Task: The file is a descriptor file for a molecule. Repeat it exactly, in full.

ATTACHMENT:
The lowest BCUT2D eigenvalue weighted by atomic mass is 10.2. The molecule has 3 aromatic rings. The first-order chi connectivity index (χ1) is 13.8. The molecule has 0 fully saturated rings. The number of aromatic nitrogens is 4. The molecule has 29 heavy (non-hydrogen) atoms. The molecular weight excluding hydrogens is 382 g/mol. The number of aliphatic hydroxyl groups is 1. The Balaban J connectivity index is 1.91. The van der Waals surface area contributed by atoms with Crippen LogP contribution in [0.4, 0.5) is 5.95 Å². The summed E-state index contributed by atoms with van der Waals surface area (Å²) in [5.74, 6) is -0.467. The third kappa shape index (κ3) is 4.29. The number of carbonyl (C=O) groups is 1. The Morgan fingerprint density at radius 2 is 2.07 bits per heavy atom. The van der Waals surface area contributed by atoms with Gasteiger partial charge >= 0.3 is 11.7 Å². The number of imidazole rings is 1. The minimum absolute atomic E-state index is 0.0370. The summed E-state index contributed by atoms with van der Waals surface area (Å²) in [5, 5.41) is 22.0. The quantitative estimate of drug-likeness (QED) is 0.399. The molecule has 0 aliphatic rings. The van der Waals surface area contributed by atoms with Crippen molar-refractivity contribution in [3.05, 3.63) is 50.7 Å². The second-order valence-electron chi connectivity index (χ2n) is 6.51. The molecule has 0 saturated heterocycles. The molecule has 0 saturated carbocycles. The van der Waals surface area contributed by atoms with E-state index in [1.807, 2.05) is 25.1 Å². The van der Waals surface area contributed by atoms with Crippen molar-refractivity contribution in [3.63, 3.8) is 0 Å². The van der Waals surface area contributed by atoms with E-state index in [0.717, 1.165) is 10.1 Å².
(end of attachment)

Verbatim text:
The lowest BCUT2D eigenvalue weighted by atomic mass is 10.2. The molecule has 3 aromatic rings. The first-order chi connectivity index (χ1) is 13.8. The molecule has 0 fully saturated rings. The number of aromatic nitrogens is 4. The molecule has 29 heavy (non-hydrogen) atoms. The molecular weight excluding hydrogens is 382 g/mol. The number of aliphatic hydroxyl groups is 1. The Balaban J connectivity index is 1.91. The van der Waals surface area contributed by atoms with Crippen LogP contribution in [0.4, 0.5) is 5.95 Å². The summed E-state index contributed by atoms with van der Waals surface area (Å²) in [5.74, 6) is -0.467. The third kappa shape index (κ3) is 4.29. The number of carbonyl (C=O) groups is 1. The Morgan fingerprint density at radius 2 is 2.07 bits per heavy atom. The van der Waals surface area contributed by atoms with Gasteiger partial charge >= 0.3 is 11.7 Å². The number of imidazole rings is 1. The minimum absolute atomic E-state index is 0.0370. The summed E-state index contributed by atoms with van der Waals surface area (Å²) in [5, 5.41) is 22.0. The quantitative estimate of drug-likeness (QED) is 0.399. The molecule has 0 aliphatic rings. The van der Waals surface area contributed by atoms with Crippen molar-refractivity contribution in [3.05, 3.63) is 50.7 Å². The second-order valence-electron chi connectivity index (χ2n) is 6.51. The molecule has 0 saturated heterocycles. The molecule has 0 saturated carbocycles. The van der Waals surface area contributed by atoms with E-state index in [1.807, 2.05) is 25.1 Å². The van der Waals surface area contributed by atoms with Crippen molar-refractivity contribution in [3.63, 3.8) is 0 Å². The van der Waals surface area contributed by atoms with E-state index in [0.717, 1.165) is 10.1 Å².